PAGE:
Set in the sparsely populated state of Texas in 1870, this is the story of a relationship between Captain, a seventy-two-year-old man who makes his living as a reader of the news in small towns in northern Texas, and a ten-year-old white girl captured by a Native American tribe that he is returning to her German relatives outside of San Antonio. This long and dangerous journey through the uninhabited territory of Texas is the action of the novel. It unfolds in a mostly linear fashion with few flashbacks. The Captain and Johanna are an odd pair in their small, light excursion wagon with the previous owner's business, "Curative Waters," lettered on its sides, one horse pulling, one horse following, and side curtains protecting their belongings which include a small cookstove the Captain teaches Johanna to use.
The Captain is a veteran of three wars and his knowledge of people, native tribes as well as the inhabitants of the towns they pass through, shows the reader that he is a careful, discerning, and moral man, who takes his duty seriously, even though his reluctant charge only wants to return to the Kiowa tribe that held her for four years and then sold her back to the white man. Johanna thinks of herself as Kiowa and has forgotten English, German, and the habits of white people, including the wearing of dresses and eating with forks. She is a warrior at heart, fighting the Captain and the ladies he pays to bathe and clothe her and at every opportunity, trying to escape. When he teaches her how to cook on the stove, she makes their meals happily, but when he shows her where he stores his extra ammunition (in the canister of flour) and how to use the shotgun that is backup to the rifle he carries himself, the reader suspects he is too trusting. But the gesture proves to be wise because slowly, Johanna becomes a true partner.
We learn about the Captain's previous life through backstory; before marrying and settling down in San Antonio where he had two daughters with his beloved Mexican wife and ran a print shop, the Captain was a messenger for the military. Those early years, carrying messages from one calvary unit to another, were happy ones, as is his present occupation as a news reader. He is a nomad at heart, Johanna is too, but the Captain, as careful and wise as he appears to be, as knowledgeable about guns, is not a true warrior like his young charge, he is not even carrying enough ammunition for his rifle. When they are attacked by a curious threesome who have been tracking them since their journey started, a white man who wants to steal Johanna for prostitution, and the two Caddos Indians that travel with him, the battle that follows may be the most exciting in all of literary fiction. The Captain quickly runs out of bullets and they appear to be beaten. That is when the child warrior comes into her own and they vanquish the enemy by brilliant and unusual means.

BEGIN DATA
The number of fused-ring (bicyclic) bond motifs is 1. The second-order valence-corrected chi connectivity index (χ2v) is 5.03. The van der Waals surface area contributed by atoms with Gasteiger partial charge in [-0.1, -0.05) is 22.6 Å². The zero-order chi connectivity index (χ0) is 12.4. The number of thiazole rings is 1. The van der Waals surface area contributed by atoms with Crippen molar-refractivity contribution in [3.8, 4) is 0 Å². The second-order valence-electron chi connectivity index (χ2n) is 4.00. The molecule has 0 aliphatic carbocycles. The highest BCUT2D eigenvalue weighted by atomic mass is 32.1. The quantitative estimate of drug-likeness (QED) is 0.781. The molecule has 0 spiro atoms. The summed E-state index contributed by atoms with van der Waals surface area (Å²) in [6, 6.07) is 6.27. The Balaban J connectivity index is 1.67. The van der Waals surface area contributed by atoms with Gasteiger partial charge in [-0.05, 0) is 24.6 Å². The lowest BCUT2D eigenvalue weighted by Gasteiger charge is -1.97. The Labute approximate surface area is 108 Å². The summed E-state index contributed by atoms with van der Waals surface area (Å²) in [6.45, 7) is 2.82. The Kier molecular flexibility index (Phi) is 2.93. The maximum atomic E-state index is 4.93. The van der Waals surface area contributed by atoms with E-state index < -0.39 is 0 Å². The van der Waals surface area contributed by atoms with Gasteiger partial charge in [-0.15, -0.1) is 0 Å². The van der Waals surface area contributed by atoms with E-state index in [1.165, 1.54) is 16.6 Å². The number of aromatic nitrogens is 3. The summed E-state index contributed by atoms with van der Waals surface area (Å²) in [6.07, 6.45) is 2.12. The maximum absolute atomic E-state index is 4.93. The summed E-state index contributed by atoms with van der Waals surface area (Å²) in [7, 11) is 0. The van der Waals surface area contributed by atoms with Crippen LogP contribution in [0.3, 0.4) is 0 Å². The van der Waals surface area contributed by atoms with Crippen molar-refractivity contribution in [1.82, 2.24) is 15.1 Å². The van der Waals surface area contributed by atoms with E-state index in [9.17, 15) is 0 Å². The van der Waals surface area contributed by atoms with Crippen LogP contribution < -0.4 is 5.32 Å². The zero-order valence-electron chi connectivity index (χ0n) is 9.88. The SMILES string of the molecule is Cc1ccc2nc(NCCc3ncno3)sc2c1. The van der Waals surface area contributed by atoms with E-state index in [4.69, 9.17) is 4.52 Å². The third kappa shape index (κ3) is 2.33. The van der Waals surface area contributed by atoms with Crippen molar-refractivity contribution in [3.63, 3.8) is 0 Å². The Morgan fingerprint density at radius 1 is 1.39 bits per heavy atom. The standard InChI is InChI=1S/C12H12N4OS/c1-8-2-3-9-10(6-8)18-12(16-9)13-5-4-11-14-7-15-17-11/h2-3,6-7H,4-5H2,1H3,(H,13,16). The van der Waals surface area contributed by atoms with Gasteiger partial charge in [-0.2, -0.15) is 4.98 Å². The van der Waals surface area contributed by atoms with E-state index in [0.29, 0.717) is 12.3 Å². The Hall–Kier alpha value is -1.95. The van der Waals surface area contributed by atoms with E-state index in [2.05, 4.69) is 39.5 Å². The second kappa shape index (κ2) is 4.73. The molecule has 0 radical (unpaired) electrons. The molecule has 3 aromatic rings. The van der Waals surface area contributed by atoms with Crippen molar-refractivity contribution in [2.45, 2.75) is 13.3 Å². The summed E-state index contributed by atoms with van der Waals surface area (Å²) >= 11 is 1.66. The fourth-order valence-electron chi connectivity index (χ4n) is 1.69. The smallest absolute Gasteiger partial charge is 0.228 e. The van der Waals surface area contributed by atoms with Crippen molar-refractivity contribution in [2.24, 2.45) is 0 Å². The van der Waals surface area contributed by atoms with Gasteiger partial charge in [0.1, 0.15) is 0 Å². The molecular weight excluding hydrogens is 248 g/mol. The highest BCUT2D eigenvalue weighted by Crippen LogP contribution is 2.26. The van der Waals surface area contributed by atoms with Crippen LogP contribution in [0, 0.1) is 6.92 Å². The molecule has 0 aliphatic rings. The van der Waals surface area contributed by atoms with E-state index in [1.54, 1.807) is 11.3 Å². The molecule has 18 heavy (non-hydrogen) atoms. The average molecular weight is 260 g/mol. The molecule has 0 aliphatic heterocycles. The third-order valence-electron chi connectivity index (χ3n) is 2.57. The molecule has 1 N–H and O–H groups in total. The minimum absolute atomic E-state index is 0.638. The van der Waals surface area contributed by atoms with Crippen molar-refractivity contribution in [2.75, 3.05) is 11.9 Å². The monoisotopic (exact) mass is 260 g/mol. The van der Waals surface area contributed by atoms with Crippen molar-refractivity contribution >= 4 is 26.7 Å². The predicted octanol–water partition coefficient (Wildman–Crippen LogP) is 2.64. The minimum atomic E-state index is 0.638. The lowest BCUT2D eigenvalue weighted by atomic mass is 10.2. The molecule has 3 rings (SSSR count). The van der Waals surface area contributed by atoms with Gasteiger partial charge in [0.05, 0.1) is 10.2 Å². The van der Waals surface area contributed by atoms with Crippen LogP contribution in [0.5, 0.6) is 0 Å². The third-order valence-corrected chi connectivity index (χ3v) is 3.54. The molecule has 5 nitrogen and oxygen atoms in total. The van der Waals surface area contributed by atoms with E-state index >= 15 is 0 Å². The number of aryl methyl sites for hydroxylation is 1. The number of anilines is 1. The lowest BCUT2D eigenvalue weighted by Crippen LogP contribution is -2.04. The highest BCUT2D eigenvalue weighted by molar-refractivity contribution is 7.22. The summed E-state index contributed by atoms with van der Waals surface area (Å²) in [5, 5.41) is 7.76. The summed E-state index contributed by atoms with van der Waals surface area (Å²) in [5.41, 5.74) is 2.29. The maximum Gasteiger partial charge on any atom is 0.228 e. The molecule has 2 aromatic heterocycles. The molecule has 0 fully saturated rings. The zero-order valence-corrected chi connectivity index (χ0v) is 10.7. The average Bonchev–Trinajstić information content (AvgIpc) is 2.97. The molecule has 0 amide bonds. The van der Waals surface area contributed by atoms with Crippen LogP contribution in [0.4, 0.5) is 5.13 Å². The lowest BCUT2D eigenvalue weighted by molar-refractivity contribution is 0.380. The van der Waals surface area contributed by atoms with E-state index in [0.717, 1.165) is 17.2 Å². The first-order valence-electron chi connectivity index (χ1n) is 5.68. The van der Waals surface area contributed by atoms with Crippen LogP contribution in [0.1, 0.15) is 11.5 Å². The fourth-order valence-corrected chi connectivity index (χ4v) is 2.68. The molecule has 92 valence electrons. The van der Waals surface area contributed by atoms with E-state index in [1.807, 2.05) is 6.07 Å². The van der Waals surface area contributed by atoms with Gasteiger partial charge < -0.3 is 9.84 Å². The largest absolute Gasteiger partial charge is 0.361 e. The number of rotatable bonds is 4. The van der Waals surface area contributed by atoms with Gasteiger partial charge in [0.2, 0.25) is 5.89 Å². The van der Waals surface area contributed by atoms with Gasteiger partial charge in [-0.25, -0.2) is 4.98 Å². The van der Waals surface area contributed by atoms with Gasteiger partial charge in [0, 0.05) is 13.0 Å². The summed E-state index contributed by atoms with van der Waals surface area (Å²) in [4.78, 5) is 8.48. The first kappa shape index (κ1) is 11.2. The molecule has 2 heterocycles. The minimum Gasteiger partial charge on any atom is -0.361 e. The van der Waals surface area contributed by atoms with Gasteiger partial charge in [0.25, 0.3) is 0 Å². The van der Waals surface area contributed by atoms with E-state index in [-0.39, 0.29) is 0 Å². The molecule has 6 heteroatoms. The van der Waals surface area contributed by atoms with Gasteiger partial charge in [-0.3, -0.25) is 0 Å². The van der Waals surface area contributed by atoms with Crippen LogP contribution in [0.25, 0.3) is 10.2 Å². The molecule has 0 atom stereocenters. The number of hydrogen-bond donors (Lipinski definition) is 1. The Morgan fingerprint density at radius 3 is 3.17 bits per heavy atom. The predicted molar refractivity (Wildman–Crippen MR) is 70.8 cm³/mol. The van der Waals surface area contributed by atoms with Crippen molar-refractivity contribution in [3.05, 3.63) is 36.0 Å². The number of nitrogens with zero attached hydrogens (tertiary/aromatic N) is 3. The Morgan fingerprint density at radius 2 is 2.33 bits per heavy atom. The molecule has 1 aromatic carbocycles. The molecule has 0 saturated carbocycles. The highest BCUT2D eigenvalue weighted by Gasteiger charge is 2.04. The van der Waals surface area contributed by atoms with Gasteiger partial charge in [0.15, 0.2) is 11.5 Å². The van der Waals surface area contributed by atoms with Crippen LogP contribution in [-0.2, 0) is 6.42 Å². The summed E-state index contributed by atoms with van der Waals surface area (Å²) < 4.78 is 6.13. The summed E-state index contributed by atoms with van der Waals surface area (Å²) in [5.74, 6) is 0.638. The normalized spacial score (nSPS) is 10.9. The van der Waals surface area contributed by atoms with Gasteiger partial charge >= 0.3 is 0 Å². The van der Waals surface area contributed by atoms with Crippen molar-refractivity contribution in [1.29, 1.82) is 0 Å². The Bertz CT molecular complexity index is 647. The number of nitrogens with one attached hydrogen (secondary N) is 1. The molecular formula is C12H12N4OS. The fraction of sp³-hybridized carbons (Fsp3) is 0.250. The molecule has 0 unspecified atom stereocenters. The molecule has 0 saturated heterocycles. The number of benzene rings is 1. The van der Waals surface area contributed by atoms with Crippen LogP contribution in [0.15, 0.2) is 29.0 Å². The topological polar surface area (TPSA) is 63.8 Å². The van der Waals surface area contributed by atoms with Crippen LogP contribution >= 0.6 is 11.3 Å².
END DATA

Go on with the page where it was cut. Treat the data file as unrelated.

For the last hundred pages the dangers continue, but there is a new respect between them, even love. The Captain thinks he is finished with love, but although they outwitted the evil pedophile, the journey to return Johanna to her relatives is not over yet, and love will call on him once again.
News of the World is a masterpiece of character development because Jiles is a supremely visual writer. That may be a curious thing to say, but I believe that is the quality that makes it truly exceptional. The narrator's eye in this third person novel (mostly limited to the Captain's point of view, but with occasional forays into Johanna's point of view as well as the point of view of a horse and a bird, so I will call it omniscient), continually shows us what things look like. We see how the land changes; we see how the rigors of the journey alter the Captain's appearance, and we see how Johanna wrestles with the dresses she is imprisoned in, at one point tucking the annoying skirts into her belt so she seems to be wearing pantaloons. These visuals mark the changes in their behavior and attitude; when Johanna braids her hair, she is preparing for battle, when the Captain puts on his worn and stained travelling clothes, he is no longer the elegant old man reading the news, but an armed nomad.
It is a cinematic novel, but what drew me in, from the beginning, and kept on feeding me as I read, was the pleasure of the language. The sentences flow nimbly, words and punctuation are chosen for the rhythm and sound that will reveal the Captain's deepest thoughts. Interiority is always accompanied by the visual. As you will see in the following excerpt, the character's revelations feel anything but arbitrary because they're rooted in the concrete world and expressed though the, by now, familiar rhythms of his thoughts. "He sat on his carpetbag and leaned against a wheel. His mind kept going back to the fight and to put it aside he watched Pasha graze and drank black coffee and smoked his pipe. Johanna played in the stream like a six-year-old. She turned over rocks and sang and splashed. To comfort himself and slow down his mind he thought of his time as a courier, a runner, and Maria Luisa and his daughters. Maybe life is just carrying news. Surviving to carry the news. Maybe we have just one message, and it is delivered to us when we are born and we are never sure what it says; it may have nothing to do with us personally but it must be carried by hand through a life, all the way, and at the end handed over, sealed"(121).
By the end of their journey, the reader knows what that message is, even if the Captain professes ignorance. The reader has received it, and for this reader, it is radiant.
Jiles, Paulette. News of the World. New York: Harper Collins, 2016.